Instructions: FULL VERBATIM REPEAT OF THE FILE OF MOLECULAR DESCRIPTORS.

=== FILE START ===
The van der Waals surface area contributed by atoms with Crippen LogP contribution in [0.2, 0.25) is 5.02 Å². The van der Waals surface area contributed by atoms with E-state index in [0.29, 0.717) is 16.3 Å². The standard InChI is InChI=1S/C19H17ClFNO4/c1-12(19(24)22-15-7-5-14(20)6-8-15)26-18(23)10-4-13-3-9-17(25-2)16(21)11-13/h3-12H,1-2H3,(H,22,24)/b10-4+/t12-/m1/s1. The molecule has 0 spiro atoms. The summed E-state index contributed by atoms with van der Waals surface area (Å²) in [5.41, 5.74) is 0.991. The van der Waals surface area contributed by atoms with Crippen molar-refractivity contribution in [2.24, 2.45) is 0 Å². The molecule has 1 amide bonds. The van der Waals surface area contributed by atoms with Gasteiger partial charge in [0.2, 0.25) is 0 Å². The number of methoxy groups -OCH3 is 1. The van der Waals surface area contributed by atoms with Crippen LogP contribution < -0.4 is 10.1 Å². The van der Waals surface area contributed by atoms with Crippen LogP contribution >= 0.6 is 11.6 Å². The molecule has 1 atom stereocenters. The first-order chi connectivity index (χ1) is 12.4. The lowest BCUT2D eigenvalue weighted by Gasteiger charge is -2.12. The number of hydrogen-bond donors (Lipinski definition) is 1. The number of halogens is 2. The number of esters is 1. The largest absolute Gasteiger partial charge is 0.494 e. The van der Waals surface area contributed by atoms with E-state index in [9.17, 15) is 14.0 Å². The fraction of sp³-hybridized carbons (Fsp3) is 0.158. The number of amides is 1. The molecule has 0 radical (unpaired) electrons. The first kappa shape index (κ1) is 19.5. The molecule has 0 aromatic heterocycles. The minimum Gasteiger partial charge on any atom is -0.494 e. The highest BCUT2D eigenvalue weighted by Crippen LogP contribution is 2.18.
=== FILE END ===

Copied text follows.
The van der Waals surface area contributed by atoms with Crippen LogP contribution in [0.2, 0.25) is 5.02 Å². The van der Waals surface area contributed by atoms with E-state index in [0.29, 0.717) is 16.3 Å². The standard InChI is InChI=1S/C19H17ClFNO4/c1-12(19(24)22-15-7-5-14(20)6-8-15)26-18(23)10-4-13-3-9-17(25-2)16(21)11-13/h3-12H,1-2H3,(H,22,24)/b10-4+/t12-/m1/s1. The molecule has 0 spiro atoms. The summed E-state index contributed by atoms with van der Waals surface area (Å²) in [5.41, 5.74) is 0.991. The van der Waals surface area contributed by atoms with Crippen molar-refractivity contribution in [2.24, 2.45) is 0 Å². The molecule has 1 amide bonds. The van der Waals surface area contributed by atoms with Gasteiger partial charge in [0.2, 0.25) is 0 Å². The number of methoxy groups -OCH3 is 1. The van der Waals surface area contributed by atoms with Crippen LogP contribution < -0.4 is 10.1 Å². The van der Waals surface area contributed by atoms with Crippen LogP contribution >= 0.6 is 11.6 Å². The molecule has 1 atom stereocenters. The first-order chi connectivity index (χ1) is 12.4. The lowest BCUT2D eigenvalue weighted by Gasteiger charge is -2.12. The number of hydrogen-bond donors (Lipinski definition) is 1. The number of halogens is 2. The number of esters is 1. The largest absolute Gasteiger partial charge is 0.494 e. The van der Waals surface area contributed by atoms with E-state index in [9.17, 15) is 14.0 Å². The fraction of sp³-hybridized carbons (Fsp3) is 0.158. The number of amides is 1. The molecule has 0 radical (unpaired) electrons. The first kappa shape index (κ1) is 19.5. The molecule has 0 aromatic heterocycles. The minimum Gasteiger partial charge on any atom is -0.494 e. The highest BCUT2D eigenvalue weighted by Crippen LogP contribution is 2.18.